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One liberal activist has accused Scott Walker — who’s raised much of his money for a likely recall election from out of state — of “traveling across America selling out Wisconsin to the highest bidder.” A Walker campaign spokeswoman put it differently, saying the Republican governor’s “reforms have resonated with voters all around the country.”

Dick Uihlein is in a position to help sort things out — and, happily, is willing to do so.

In November, Uihlein and his wife Elizabeth gave $100,000 each to Walker’s campaign, taking advantage of a glitch in state law that suspends the usual contribution limits, which for governor’s race are $10,000 per person over the four-year election cycle. And they could still give more, should they so desire.

The couple, who own and run Uline, a shipping and packaging company, live in Lake Forest, Ill. But they spent many summers in Wisconsin as kids, have relatives here and own a house up north. And Uline is headquartered in Pleasant Prairie, Wis., in Kenosha County.

“We think of Wisconsin as our second home,” Uihlein says.

In all, Walker has gotten 57 individual contributions in excess of the usual limit, totaling about $3.1 million; about $2.5 million of this amount, or 80 percent, is from people in other states.

Leading the pack is Bob Perry, a home builder in Houston, Texas, who has given Walker $500,000. Perry, a prominent giver to conservative causes, did not respond to requests for comment, as is his custom. “We’ll let the donations speak for themselves,” his spokesman once told the New York Times.

In fact, more than a dozen top Walker donors passed up chances to put their mouths where their money is. They include David Humphreys and Sarah Atkins, both executives at a building products company in Joplin, Mo., and Stanley Herzog, who runs a construction company in St. Joseph, Mo., each of whom gave $250,000 donations.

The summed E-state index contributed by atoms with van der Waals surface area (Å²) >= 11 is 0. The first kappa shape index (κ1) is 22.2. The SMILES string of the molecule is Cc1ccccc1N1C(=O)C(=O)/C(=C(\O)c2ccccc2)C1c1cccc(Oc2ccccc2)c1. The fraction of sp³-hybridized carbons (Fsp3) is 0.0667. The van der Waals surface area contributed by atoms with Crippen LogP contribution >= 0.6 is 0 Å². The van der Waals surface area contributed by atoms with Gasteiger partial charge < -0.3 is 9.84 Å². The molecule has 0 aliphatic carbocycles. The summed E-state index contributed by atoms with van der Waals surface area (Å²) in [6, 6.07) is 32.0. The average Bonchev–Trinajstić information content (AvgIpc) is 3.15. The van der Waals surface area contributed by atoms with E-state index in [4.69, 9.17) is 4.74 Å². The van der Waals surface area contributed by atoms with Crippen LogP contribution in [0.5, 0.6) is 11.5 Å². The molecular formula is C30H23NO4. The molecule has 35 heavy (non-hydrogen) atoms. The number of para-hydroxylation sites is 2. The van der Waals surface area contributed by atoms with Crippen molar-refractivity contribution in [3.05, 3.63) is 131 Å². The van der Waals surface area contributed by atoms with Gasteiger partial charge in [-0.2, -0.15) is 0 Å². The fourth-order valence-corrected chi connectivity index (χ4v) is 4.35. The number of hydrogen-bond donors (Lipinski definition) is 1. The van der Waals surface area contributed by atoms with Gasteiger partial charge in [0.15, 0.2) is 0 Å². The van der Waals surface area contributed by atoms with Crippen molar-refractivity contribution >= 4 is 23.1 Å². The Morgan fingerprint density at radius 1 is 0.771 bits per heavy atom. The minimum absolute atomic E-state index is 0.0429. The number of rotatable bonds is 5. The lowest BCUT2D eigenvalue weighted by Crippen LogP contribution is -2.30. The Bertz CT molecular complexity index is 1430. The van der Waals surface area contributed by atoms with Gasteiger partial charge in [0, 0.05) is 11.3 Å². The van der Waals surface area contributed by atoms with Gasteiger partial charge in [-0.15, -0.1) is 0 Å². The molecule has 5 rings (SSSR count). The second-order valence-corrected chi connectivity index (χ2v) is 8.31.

Dick Uihlein photo
Dick Uihlein

Uihlein, whose great-grandfather founded Milwaukee’s famed Joseph Schlitz Brewing Co., says he and his wife have gotten to know Walker and “consider him a friend and a very fine person.” But the couple’s main reason for giving was political.

“Basically, we didn’t want to see Wisconsin ending up where our state of Illinois is now,” says Uihlein. He blames Illinois’ “out of control spending, huge unfunded pensions and high taxes” for earning it the nation’s lowest credit rating and costing jobs, while Wisconsin “has its pension fully funded, has not raised taxes and has a solid credit rating.”

Uihlein dismisses federal labor statistics that show Wisconsin lost private sector jobs during the last half of 2011 while Illinois gained them, saying, “You’re going to see that turn around.” He notes that Uline is moving 100 to 200 jobs from its Minnesota operation to Wisconsin, where it already employs more than 1,000 people.

The Democratic Party’s largest individual donor was Grant Abert of Hillpoint, Wis., who gave $40,000. Abert, who’s affiliated with the Kailo Fund, an investment and philanthropic group, was fined $7,500 by the state Government Accountability Board in 2010 for exceeding legal limits on prior donations. He didn’t respond to interview requests.

But the largest donor to the pro-recall group United Wisconsin was happy to talk. Mary Steeb, who lives in Kansas City, Mo., and is president of Heartland Food Products in nearby Westwood, Kan., gave $2,000 to the group last November.

Steeb grew up in Wisconsin and has always been proud of it, feeling the state “was more egalitarian than other places I’ve lived.” Her sister teaches fourth grade in La Crosse.

“She’s a fabulous teacher and she’s being treated like dirt,” says Steeb, who came to Madison last winter to take part in protests at the Capitol. “I just can’t stand that this is happening in Wisconsin. I believe in workers’ rights and I put my money where my mouth is” — and vice versa.

Steeb was surprised to learn she was United Wisconsin’s single largest contributor: “It disappoints me, actually.”

The nonprofit Wisconsin Center for Investigative Journalism ( collaborates with Wisconsin Public Radio, Wisconsin Public Television, other news media and the UW-Madison School of Journalism and Mass Communication. All works created, published, posted or disseminated by the Center do not necessarily reflect the views or opinions of UW-Madison or any of its affiliates.

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